Dean v. Social Security Administration Commissioner
MEMORANDUM OPINION. Signed by Honorable Erin L. Wiedemann on June 8, 2017. (rg)
IN THE UNITED STATES DISTRICT COURT
WESTERN DISTRICT OF ARKANSAS
CIVIL NO. 5:16-CV-5013
NANCY A. BERRYHILL, 1 Acting Commissioner,
Social Security Administration
Plaintiff, Lester Dean, brings this action pursuant to 42 U.S.C. § 405(g), seeking
judicial review of a decision of the Commissioner of the Social Security Administration
(Commissioner) denying his claim for a period of disability and disability insurance benefits
under the provision of Title II of the Social Security Act (Act). In this judicial review, the
Court must determine whether there is substantial evidence in the administrative record to
support the Commissioner’s decision. See 42 U.S.C. § 405(g).
Plaintiff protectively filed his current application for DIB on November 24, 2012,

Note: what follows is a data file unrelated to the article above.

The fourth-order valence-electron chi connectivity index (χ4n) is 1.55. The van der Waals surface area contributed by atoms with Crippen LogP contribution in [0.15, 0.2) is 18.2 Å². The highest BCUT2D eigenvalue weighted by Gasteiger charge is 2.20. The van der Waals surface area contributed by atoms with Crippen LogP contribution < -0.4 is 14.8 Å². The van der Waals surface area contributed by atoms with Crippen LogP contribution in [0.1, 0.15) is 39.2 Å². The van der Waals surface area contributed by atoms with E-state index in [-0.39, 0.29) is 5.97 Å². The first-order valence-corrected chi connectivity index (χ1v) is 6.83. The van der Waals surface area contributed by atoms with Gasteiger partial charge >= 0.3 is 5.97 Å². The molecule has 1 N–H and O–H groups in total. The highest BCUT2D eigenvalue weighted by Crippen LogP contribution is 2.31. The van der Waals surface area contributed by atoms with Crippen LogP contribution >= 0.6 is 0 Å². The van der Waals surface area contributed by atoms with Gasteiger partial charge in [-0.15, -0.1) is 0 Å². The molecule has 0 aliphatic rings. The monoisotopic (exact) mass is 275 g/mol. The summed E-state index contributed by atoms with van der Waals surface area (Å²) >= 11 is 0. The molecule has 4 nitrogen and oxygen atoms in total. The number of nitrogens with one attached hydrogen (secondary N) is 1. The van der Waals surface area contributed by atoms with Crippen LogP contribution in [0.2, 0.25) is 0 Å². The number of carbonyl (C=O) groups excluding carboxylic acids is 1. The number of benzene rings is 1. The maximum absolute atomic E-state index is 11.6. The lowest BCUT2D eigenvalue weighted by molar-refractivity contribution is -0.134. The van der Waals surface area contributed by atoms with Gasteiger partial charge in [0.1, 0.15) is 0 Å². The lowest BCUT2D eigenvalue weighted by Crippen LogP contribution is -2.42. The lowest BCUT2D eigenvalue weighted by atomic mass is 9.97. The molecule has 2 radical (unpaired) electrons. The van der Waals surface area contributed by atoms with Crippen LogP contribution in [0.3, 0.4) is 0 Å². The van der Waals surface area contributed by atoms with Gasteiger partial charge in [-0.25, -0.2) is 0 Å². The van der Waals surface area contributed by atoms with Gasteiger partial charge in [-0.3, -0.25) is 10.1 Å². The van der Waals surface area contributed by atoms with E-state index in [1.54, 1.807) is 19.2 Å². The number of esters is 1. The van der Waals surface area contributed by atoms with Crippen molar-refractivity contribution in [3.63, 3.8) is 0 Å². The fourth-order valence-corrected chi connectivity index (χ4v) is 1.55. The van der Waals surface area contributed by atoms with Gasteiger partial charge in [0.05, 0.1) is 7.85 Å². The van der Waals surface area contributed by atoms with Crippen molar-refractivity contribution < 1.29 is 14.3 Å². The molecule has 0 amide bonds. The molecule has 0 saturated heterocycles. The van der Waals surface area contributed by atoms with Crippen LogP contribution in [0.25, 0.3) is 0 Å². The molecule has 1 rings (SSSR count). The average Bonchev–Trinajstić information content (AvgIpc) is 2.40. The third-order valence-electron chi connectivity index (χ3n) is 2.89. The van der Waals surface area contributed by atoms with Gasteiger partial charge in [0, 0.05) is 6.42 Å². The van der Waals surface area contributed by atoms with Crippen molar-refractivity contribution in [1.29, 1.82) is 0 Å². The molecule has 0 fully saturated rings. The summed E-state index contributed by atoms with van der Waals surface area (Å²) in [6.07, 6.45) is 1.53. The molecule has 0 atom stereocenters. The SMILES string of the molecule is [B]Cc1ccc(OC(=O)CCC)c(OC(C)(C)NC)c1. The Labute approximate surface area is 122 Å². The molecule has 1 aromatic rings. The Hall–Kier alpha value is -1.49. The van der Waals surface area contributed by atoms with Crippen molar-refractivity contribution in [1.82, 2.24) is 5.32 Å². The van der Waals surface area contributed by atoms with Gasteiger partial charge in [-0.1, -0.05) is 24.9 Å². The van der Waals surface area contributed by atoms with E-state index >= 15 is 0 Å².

alleging an inability to work since March 20, 2011, due to a back injury; problems with his
shoulder, knee, leg, and feet; arthritis; shortness of breath; and heart issues. (Doc. 10, p. 44).
For DIB purposes, Plaintiff maintained insured status through September 30, 2016. (Doc. 10,
Nancy A. Berryhill, has been appointed to serve as acting Commissioner of Social Security, and is substituted as
Defendant, pursuant to Rule 25(d)(1) of the Federal Rules of Civil Procedure.
p. 203). An administrative hearing was held on May 15, 2014, at which Plaintiff appeared
with counsel and testified. (Doc. 10, pp. 24-42).
By written decision dated July 11, 2014, the ALJ found that during the relevant time
period, Plaintiff had a severe impairment of osteoarthritis. (Doc. 1, p. 15). However, after
reviewing all of the evidence presented, the ALJ determined that Plaintiff’s impairments did